Swiss didn’t invent chocolate. No-one is exactly sure who did.
But the chocolate makers of Switzerland pretty much came up with the idea
of mixing it with milk and sugar to make sweet milk chocolate. The Swiss
didn’t invent trains either, but getting about in Switzerland the
extensive rail system comes in very handy, and leave it to the Swiss to
combine riding on a scenic mountain train to visit a chocolate factory,
like a national Willy Wonka program, a perfect family trip.
SWISS CHOCOLATE TRAIN
A Sweet Ride from Montreux to Gruyères
The Swiss Chocolate Train is a special rail trip made up of historic rail coaches that departs the grand 19th Century resort town of Montreux on Lake Léman (better known as Lake Geneva) to the medieval town of Gruyeres and the Nestlé Cailler Chocolate Factory at Broc. The twisty rail trip takes a day, departing Montreux rail station at 9:36, heading up through the wine grape vineyards of the Vaud region with views back down to the lake and returning about 5:30 pm. You have a choice to ride in the historic 1915 era wagons-lits Pullman rail coaches from the great rail days of the early 20th century, when rail travel was elegant and pampered. There are a couple of coaches of slightly different style, or you can sit in a modern car with panoramic windows which is attached to the end of train with a few seats in the end (the train reverses direction half-way at Montbovon so your trailing view turns into a forward view).
The trip up the mountains winds around with beautiful views of the
valley below, into the land of cows. Once reaching Gruyeres, disembark
for the Gruyere Cheese Factory (its just next to the train station) for
a look at the making of cheese in the town made famous by the familiar
stuff you melt in your fondue pot (see Maison
Gruyere Cheese Tour).
Board a bus for the short trip to the well preserved Gruyeres Castle
which the Savoy’s
once ruled this area (see Castle
Gruyeres). You have some time for lunch on your own, then
the bus carriers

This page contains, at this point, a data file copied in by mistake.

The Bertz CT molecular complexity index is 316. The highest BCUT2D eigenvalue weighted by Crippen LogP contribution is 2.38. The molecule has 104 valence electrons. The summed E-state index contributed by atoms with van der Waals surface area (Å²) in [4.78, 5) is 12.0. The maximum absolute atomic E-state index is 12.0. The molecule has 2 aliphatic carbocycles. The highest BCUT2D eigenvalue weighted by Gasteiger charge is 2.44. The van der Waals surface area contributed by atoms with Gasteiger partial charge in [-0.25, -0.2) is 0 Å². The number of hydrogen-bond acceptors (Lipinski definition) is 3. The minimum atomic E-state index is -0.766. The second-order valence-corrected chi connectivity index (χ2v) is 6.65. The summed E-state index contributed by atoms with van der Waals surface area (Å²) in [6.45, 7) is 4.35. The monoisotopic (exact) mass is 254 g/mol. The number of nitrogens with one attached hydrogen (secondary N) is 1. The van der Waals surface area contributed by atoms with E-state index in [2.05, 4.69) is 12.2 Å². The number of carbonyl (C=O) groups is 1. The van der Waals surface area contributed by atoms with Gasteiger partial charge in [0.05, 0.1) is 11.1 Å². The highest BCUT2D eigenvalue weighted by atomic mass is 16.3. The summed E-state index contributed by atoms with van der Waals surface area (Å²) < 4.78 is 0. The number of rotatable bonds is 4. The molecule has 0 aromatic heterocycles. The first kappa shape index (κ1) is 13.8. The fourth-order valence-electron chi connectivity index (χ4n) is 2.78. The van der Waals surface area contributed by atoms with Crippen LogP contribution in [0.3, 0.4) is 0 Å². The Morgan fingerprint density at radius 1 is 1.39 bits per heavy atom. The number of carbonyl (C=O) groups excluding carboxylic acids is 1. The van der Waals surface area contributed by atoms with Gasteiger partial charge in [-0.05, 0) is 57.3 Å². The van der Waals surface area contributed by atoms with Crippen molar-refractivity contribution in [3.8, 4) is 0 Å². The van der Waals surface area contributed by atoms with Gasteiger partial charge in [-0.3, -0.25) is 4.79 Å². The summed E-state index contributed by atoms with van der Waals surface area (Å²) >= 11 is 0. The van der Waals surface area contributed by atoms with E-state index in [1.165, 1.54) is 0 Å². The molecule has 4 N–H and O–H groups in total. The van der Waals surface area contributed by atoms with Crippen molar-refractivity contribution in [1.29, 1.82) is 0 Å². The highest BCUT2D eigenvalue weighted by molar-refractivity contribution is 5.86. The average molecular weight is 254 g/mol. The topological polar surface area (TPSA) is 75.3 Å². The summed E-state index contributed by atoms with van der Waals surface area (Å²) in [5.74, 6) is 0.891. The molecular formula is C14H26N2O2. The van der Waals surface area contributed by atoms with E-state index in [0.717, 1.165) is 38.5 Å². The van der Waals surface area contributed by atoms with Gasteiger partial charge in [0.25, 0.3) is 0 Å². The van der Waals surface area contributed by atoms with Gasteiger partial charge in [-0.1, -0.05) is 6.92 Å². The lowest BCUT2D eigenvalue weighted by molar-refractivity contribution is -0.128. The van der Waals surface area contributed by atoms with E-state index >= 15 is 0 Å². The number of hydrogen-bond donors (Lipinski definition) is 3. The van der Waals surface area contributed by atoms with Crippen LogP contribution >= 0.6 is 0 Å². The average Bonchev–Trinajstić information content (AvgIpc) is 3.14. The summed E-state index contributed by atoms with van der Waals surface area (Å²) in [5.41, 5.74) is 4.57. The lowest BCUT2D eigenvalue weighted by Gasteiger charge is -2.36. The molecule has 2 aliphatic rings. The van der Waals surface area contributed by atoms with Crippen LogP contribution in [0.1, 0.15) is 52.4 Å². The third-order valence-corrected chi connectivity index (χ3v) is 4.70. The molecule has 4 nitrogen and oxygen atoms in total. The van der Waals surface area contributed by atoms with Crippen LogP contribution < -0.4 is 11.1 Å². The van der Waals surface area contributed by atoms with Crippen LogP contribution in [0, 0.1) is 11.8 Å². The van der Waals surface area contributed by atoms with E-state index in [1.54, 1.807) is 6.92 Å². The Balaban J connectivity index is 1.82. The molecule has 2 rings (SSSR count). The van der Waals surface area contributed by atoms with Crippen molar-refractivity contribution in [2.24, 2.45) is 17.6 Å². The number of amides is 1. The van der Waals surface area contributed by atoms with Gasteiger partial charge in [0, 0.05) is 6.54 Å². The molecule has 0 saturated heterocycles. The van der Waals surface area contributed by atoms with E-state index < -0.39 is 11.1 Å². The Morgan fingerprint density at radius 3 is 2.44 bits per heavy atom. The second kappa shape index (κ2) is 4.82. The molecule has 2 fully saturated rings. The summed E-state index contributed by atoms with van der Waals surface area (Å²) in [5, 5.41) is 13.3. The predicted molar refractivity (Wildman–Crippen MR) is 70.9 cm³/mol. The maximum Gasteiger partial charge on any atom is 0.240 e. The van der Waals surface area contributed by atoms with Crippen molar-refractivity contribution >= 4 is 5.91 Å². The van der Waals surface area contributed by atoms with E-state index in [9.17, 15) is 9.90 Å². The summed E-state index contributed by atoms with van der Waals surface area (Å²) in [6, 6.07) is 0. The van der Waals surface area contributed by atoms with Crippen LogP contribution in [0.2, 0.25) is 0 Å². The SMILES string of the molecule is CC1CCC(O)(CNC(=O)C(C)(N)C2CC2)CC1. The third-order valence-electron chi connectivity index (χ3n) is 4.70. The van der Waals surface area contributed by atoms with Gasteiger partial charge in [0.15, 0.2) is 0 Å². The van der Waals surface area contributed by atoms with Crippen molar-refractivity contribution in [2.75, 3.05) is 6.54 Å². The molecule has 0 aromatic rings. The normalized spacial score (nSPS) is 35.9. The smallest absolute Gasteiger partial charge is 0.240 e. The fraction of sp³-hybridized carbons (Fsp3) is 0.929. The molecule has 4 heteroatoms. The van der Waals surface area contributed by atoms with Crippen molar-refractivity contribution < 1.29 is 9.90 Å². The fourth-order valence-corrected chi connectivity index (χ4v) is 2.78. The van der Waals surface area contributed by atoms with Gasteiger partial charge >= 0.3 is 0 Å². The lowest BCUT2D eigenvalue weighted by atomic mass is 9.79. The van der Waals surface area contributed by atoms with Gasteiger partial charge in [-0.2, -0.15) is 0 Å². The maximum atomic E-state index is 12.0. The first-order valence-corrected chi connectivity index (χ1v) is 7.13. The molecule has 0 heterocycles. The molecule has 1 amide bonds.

on to Broc for a tour of the Nestle-Callier factory with its brand
new entertainment visitor exhibit, with a chance to sample all the
varieties the Cailler company makes (see Cailler
Chocolate Tour). If
your sweet tooth hasn't rotted, you can also buy some chocolate direct
the train returns in the afternoon to Montreux. The
Switzerland Chocolate Train is all first class and with a Swiss Rail
Pass only a reservation
fee is needed. Without a rail pass you can purchase a ticket for about
$35 (39 chf). Though, without a pass, a visit to Gruyeres Castle is
not included. A Swiss Pass gets you into most all Switzerland museums
for free, one great benefit (see Swiss
Pass). The Chocolate Train only
runs from May to October, five days during the week in July and August,
three days a week in spring and autumn. It does not run in the winter,
on weekends or national holidays, (when the chocolate factory is closed).
In Montreux, one of the main stops of the “Grand Tour” of the 19th Century “La Belle Epoque” when travel was expected as part of a wealthy education, is known for it great magnificent hotels of the golden age where the Astors, British royalty and figures of music and literature frolicked on the shores of Switzerland’s southern lake with it mountain peaks backing the far shore. The famous Castle of Chillon which inspired Lord Byron is a 5 minute bus or train ride to the east (see Chateau Chillon Montreux). Cruise boats ply the waters of the lake on circular tours from Villenueve to Geneva. In July, Montreux hosts the famed Montreux Jazz Festival, in case you’re craving sweet music notes to go with your sweet tooth (see Jazz on Lake Geneva). © Bargain Travel Europe
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